13/04/2017 03:52 SAST | Updated 13/04/2017 03:52 SAST

A Sunday In The South Western Side Of Life

It is here where their faith, the evidence of things unseen will give them hope for a better life, after all of it they will return home to their struggles.

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The sound of intsimbi echoes through the church building as amadodana intercede and prepare the space for the people who are to fill it up, each carrying the load of their problems, hoping to lay them down at the foot of the cross that stands at the altar. It is early on a Sunday morning and as omama Bo manyano dressed in their black and white uniforms make their way to the church, carrying water bottles and face cloths in one hand while obliging their unwilling children to walk faster with the other. It is a Sunday ritual that they can't escape, the day starts early in the morning with the voice of ntate Thuso Motaung and moruti Maine viciously waking the young souls from their slumber with their spirited radio sermons.

Breakfast is a hastily made peanut butter sandwich with rooibos tea, it is had while umama runs around packing her hymn books and bible into her bag while she makes mental notes of all the items she needs for the service. Utata used to leave earlier to join amadodana in their morning prayers, but now his Sunday's start late, after everyone has left he plays his jazz records while slowly sipping his whiskey with the assurance that his name shall be called in umama's prayers. The children wait reluctantly for umama so that they can start the walk to the church, where they will meet other members of other denominations who are also making their way to church. Each one shall be acknowledged with a slight nod, as if to say 'The Christ in me greets the Christ in you'.

As umama walks in, the children hurry into the Sunday school chapel where they will spend hours bantering, pretending to listen, laughing joking and often hoping not to get scolded by 'ugogo we Sunday school' for their innocent mischievousness. Umama joins the other mothers, all dressed in black and white each with the problems of her household etched carefully into the wrinkles on her face. For two hours at least she hopes to forget it all and she will be lost in the hopeful rhetoric echoed by the hymns that shall be sung in unison. As they sing 'Unabantu bakho Thixo ngamaxhesha onke, ubagcina ubancede endaweni zonke' moving slowly from side to side with the rhythm of the bell and drum dictating their tempo. As they sing, some confess in penitence, their sins and discretions for the week, some remember their worries and those who create them.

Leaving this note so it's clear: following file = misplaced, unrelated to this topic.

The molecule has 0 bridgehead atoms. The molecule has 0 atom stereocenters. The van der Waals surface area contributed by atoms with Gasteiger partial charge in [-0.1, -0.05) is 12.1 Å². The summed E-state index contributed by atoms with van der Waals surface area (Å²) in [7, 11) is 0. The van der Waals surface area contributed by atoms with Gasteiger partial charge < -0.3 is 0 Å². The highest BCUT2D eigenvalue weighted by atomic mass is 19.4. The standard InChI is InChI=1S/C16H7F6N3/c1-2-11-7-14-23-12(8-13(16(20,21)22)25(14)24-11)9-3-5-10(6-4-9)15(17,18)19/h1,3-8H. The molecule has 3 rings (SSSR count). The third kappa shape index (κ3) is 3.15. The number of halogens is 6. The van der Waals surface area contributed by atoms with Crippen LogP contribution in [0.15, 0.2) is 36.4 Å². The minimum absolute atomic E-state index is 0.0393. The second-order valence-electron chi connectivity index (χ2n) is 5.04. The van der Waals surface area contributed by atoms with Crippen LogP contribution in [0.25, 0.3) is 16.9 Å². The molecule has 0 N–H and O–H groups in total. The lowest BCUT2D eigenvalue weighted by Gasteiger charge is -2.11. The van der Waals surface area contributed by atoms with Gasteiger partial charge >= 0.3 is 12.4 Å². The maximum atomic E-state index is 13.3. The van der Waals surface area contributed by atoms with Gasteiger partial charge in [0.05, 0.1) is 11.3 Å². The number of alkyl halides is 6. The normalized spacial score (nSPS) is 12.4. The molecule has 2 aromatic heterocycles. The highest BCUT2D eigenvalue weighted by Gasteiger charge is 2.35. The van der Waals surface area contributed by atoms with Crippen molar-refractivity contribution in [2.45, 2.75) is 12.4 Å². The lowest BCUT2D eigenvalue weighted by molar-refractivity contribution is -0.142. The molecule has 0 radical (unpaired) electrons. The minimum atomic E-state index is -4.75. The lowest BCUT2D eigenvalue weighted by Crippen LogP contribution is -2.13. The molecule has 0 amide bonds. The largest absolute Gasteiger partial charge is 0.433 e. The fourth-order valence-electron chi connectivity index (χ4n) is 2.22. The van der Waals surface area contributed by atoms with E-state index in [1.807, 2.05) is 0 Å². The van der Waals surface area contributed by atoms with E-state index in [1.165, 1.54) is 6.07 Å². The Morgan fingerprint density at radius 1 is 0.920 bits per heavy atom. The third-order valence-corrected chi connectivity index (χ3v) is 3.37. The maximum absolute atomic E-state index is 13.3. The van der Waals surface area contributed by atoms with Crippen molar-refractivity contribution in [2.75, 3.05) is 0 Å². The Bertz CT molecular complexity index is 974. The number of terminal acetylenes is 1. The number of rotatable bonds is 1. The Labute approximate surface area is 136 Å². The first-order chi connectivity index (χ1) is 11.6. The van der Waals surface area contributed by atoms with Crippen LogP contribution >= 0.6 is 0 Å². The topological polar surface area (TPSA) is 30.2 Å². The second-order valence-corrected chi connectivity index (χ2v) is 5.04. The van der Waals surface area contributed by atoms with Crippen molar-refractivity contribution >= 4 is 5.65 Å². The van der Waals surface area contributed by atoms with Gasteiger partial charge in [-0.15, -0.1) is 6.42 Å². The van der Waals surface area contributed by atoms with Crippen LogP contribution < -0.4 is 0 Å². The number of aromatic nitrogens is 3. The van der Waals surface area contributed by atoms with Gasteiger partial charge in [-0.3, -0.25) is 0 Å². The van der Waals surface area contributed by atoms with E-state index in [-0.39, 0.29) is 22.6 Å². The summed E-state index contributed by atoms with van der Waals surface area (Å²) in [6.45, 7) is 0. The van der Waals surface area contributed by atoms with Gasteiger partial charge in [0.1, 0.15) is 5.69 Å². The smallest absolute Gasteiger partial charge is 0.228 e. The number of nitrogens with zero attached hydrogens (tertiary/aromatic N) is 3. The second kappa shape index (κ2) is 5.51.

People like umama find solace in these moments, remembering how unfamiliar utata looked when he threatened to beat her in yet another one of his drunken quarrels. She remembered how even when the rent was due he felt no remorse when confessing that his wages were finished at the local watering hole, where he regularly went after a long day's work, she remembered how she had prayed to God for his deliverance and yet still, five years later, he was still unchanged.

Nostalgia tends to creep in during these moments, while she quietly puts her last coins into the offering tray umama remembers how not so long ago utata would be found amongst the few men in their black jackets and purple waist coats, the ones whose footsteps cause the ground to vibrate, the ones beating on leather pillows to create a transcending sound that has potential to shake up the heavens, the ones leading in song, amadodana wokuvuma. She remembers how it was he, who stood proudly at the end of service giving out notices and reporting back on the church's progress under his leadership as ugosa. She remembers him proudly leading the charges, singing 'Mandithwale iziqhamo ezomoya oyincwele' and how his loyalty eventually became his downfall.

Many like umama see the church as a hospital for people with broken souls like her, a place for solace. In the racket and clamour of the bells, drums and voices singing loudly she finds a serene sense of bliss. The passion in the sermon, the humid air filled with vigorous expression, and the shouts of 'halleluiah' and 'ewe mzalwalane' remind her that she is not alone, that all of them, congregants of this holy communion are victims of circumstance and this, their weekly Sunday ritual is where they lay it all down. It is here where their faith, the evidence of things unseen will give them hope for a better life, even though after all of it, they will return back to their homes, their struggles and their frustrations until they meet again to partake in the sacred practice, ye nkonzo ne mvuselelo.